Cornell Student Dies From H1N1 Complications

Warren Schor ’11 died on Friday at Cayuga Medical Center from complications relating to H1N1 influenza, according to the University.
Schor, 20, is the first H1N1 influenza-related fatality in Tompkins County, the Health Department said.
In a message to members of the Cornell community President David Skorton wrote: “We wish to convey our heartfelt condolences to [Schor’s family] and to his many friends. Please keep them in your thoughts in the following days.”
Schor was a student in the College of Agriculture and Life Sciences and a member of Zeta Beta Tau fraternity.

Outgoing CALS Dean Henry Discusses College’s Future

College of Agricultural and Life Sciences Dean Susan Henry announced that she would step down last month, leaving the college’s administration at a challenging time. Like all other colleges, CALS must work to streamline its budget, as well as cope with a plethora of other obstacles. The Sun sat down with Henry this week.

The Sun: What were some of the biggest changes that you saw with CALS while you were in office?

Green Street Corridor Sees Growth, Despite Recession

Despite the economic recession, downtown Ithaca continues to expand. The corridor between Green Street and Cayuga Street is fast becoming a trendy consumer complex, with a new Gimme! Coffee, pharmacy and TCAT bus stop sprouting up alongside the recently opened Urban Outfitters.
The point of the development, according to city officials, is to make the area a destination spot in the same vein of the Commons.
“I think we’re creating a fun city,” said Alderperson Svante Myrick ’09 (D-4th ward). “Green Street now is a major improvement on Green Street four years ago. We want to make [the area] a destination and extension of the Commons.”

University Takes 15th Place in Annual U.S. News Rankings

The annual U.S. News and World Report rankings, which grade the nation’s top universities, always elicit a flurry of excitement from students and administrators wondering how their respective schools stack up. The most recent batch of rankings for 2010 — released at the end of August — named Cornell the nation’s 15th best university, representing a one spot drop from last year and a three spot drop from two years ago.
Cornell has jumped around dramatically in recent years, garnering as high as sixth place in 1998, before which Cornell was ranked number 14.
In the standings, Cornell also ranked sixth in economic diversity, ninth for its undergraduate engineering program and 10th for best undergraduate business program.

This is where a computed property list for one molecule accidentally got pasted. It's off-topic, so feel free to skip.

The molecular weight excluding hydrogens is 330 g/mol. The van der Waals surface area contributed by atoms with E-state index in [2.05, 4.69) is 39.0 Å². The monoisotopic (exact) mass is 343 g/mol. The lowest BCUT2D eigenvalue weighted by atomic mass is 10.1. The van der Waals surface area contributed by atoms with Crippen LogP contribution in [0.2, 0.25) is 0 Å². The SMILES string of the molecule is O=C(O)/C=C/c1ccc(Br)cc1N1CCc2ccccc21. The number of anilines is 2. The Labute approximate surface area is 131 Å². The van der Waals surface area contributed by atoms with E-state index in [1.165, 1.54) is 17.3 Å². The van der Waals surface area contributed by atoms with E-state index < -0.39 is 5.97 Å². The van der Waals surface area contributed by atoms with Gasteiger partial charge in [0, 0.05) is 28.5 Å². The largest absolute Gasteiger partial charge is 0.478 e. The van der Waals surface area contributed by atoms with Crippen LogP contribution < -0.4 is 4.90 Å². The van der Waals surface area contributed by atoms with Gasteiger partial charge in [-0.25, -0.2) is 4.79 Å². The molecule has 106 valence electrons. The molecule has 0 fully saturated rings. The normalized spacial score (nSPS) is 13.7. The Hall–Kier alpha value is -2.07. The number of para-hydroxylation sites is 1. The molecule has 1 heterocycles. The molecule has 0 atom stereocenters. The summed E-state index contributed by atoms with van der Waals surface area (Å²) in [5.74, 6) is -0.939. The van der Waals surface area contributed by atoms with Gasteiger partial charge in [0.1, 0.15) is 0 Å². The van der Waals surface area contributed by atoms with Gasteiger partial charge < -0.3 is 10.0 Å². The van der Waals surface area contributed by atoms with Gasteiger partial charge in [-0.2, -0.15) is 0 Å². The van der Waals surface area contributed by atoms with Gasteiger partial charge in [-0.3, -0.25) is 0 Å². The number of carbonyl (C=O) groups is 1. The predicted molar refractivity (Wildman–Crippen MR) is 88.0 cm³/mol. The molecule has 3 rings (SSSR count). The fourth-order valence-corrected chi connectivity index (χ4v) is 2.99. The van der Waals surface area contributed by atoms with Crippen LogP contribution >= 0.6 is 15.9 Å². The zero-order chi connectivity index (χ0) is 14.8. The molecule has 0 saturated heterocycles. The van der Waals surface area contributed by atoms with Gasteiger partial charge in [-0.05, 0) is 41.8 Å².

Bradley and Dryden '69 Talk Sports, Politics at C.U.

[img_assist|nid=37974|title=Chalk talk|desc=Former Sen. Bill Bradley (D-N.J.) and Hon. Ken Dryden ’70 participated in a panel discussion titled “Lives on the Run: Sports, Service and Leadership” last night in Bailey Hall.|link=node|align=center|width=335|height=240]Last night, hundreds of Cornell students, staff, faculty and alumni filled Bailey Hall for a chance to see and hear from two of the world’s most prominent and successful scholar-athletes. Former Sen. Bill Bradley (Dem-N.J.) and the Hon. Ken Dryden ’69 participated in a panel discussion titled “Lives on the Run: Sports, Service and Leadership” that was moderated by ESPN’s Jeremy Schaap ’91, who was a former sports editor for The Sun.

Milstein Hall Construction On Schedule

After nearly a decade of cutting though a jungle of bureaucratic red tape, the construction of the College of Architecture, Art and Planning’s new 47,000 square-foot Paul Milstein Hall is well underway. With little delays expected, the project should be completed by Aug. 2011, restoring University Avenue, the AAP Quad and the Arts Quad to normalcy.
As many members of the Cornell community have noticed, the portion of University Avenue stretching from East Avenue to Central Avenue is closed. As a result, a temporary road has been built connecting University Avenue with Central Avenue in order to allow access to the Johnson Art Museum and the buildings along the western side of the Arts Quad.

IFC Halts Frat Parties Amid Swine Flu Worries

As the number of students diagnosed by Gannett Health Services with probable H1N1 influenza rose to approximately 450 yesterday, the Inter-Fraternity Council enacted a seven-day moratorium on all its social events to help curb the spread of flu on campus.
The moratorium –– which is effective immediately and bans all fraternity events through next Wednesday at 7 p.m. –– was passed by a 29-11 vote.
“We have an obligation as leaders to take this seriously,” IFC President Eddie Rooker ’10 said. “I whole-heartedly think that this is a logical and reasonable step to take right now.”
The IFC’s action comes as the H1N1 outbreak during a week that has been especially taxing on Gannett’s resources.